The truth behind 7 common myths about public-private partnerships

As higher ed faces significant funding and maintenance challenges, many institutions turn to public-private partnerships (P3s) to achieve their infrastructure goals. Broadly, P3s refer to a variety of contracting arrangements between a public entity or non-profit and a private sector entity to finance, construct, renovate, manage, operate and/or maintain infrastructure.

Well-structured P3s can provide numerous benefits, such as expedited project delivery, access to private sector financing and expertise, and facility lifecycle maintenance. However, confusing terminology and the ever-widening variety of P3 structures have contributed to many P3 misconceptions in higher education, making leaders hesitant to consider these arrangements.

Below are the most common myths leaders hold about P3s—and their underlying realities.

Myth 1: P3s are only for public institutions

Private higher education institutions enter similar partnerships (still often referred to as a ‘P3’) with private companies as a way to transfer infrastructure project risks and secure alternative financing.

Myth 2: P3s are a form of privatization

Unlike full privatization that involves the transfer of ownership of an asset or service to the private sector, P3 projects are publicly owned, publicly controlled, and publicly accountable.

Myth 3: P3s result in a loss of institutional control

While the level of control retained by an institution varies across P3 structures, P3s always involve shared governance and oversight between public and private partners.

Myth 4: All P3s involve private financing

P3s often involve capital investments by a private sector company, but some P3s have been entirely funded with public, tax-exempt dollars. For example, the University of Kansas funded most of their P3 through a partnership with an affiliated non-profit corporation, KU Campus Development Corporation, who borrowed funds from the Wisconsin Public Finance Authority.

Myth 5: All P3 deals have the same structure

P3s take on a wide variety of structures that allow for different levels of control, risk, and responsibility allocation depending on unique project goals. No two agreements are identical.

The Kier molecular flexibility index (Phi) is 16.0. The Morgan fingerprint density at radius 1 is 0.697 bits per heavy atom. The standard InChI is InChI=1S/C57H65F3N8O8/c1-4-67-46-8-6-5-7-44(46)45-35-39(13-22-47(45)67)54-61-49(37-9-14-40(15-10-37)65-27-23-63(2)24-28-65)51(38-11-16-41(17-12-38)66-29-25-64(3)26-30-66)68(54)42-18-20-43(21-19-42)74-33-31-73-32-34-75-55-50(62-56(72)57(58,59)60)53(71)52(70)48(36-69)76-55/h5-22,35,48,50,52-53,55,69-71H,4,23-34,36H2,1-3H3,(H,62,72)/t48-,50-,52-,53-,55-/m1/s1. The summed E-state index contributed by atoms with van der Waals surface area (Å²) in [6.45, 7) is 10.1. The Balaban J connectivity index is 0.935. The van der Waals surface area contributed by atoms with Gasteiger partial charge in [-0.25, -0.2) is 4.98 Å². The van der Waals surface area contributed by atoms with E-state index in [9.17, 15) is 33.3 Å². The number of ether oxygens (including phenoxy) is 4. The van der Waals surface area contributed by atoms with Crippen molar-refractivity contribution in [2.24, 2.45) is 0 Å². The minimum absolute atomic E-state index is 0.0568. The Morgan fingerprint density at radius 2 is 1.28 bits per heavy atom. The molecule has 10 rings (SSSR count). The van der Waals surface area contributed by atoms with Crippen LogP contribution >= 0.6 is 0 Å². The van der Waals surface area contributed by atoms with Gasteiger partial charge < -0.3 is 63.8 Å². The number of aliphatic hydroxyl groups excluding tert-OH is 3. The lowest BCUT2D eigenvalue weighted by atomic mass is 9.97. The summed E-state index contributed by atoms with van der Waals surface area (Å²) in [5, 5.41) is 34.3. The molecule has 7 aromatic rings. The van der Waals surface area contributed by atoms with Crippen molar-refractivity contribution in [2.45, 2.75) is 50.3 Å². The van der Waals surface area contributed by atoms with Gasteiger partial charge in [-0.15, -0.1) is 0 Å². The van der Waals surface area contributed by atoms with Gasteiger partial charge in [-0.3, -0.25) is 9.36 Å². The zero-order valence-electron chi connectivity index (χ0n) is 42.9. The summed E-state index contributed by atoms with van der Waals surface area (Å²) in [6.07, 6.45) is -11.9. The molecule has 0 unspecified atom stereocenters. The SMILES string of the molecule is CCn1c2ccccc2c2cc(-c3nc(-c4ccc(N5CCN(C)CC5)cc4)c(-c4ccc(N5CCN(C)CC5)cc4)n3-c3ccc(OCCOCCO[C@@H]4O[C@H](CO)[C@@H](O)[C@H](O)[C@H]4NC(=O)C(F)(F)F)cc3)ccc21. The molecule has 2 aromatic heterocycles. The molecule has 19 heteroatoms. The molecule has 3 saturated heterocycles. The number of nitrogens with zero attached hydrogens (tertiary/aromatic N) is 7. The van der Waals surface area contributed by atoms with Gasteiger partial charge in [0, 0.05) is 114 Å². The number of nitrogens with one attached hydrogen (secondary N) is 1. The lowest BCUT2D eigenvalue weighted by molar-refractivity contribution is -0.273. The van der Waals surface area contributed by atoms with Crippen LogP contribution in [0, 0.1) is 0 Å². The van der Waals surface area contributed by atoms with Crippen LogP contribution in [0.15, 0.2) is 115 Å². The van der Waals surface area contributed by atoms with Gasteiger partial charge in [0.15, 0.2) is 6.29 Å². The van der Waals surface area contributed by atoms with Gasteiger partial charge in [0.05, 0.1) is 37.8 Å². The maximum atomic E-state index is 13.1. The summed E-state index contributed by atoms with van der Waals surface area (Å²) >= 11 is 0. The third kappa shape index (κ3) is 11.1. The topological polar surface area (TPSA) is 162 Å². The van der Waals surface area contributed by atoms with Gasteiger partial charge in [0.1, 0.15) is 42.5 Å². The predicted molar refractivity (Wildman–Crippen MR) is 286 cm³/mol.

Myth 6: P3s are only used to develop student housing

To date, the majority of P3s in higher education involve student housing as the primary focus and may include complementary auxiliary assets such as parking, dining, retail. However, some P3s have begun to incorporate other facilities such as academic space (e.g., labs, classrooms), student unions, athletic facilities, and physical plant improvements.

Myth 7: P3s can be leveraged to solve all campus infrastructure problems

Not every project is suitable for a P3. P3s represent just one of many possible tools to achieve campus infrastructure goals, and leaders must examine each project’s P3 suitability on an individual basis.

Emerging P3 trends in higher education

Historically, higher education leaders viewed P3s primarily as a means to secure additional funds for major capital projects. However, institutions increasingly view P3s as a risk mitigating mechanism. Even institutions with sufficient funding options to execute capital projects independently still leverage P3s to transfer the long term risks of ownership, management, and maintenance, as well as to reap the benefits of private sector expertise. This shift in perspective has led many leaders to revisit the definition of value for P3s, with many institutions even willing to enter net-negative financial arrangements in exchange for risk transfer.

Dispelling common myths about public-private partnerships

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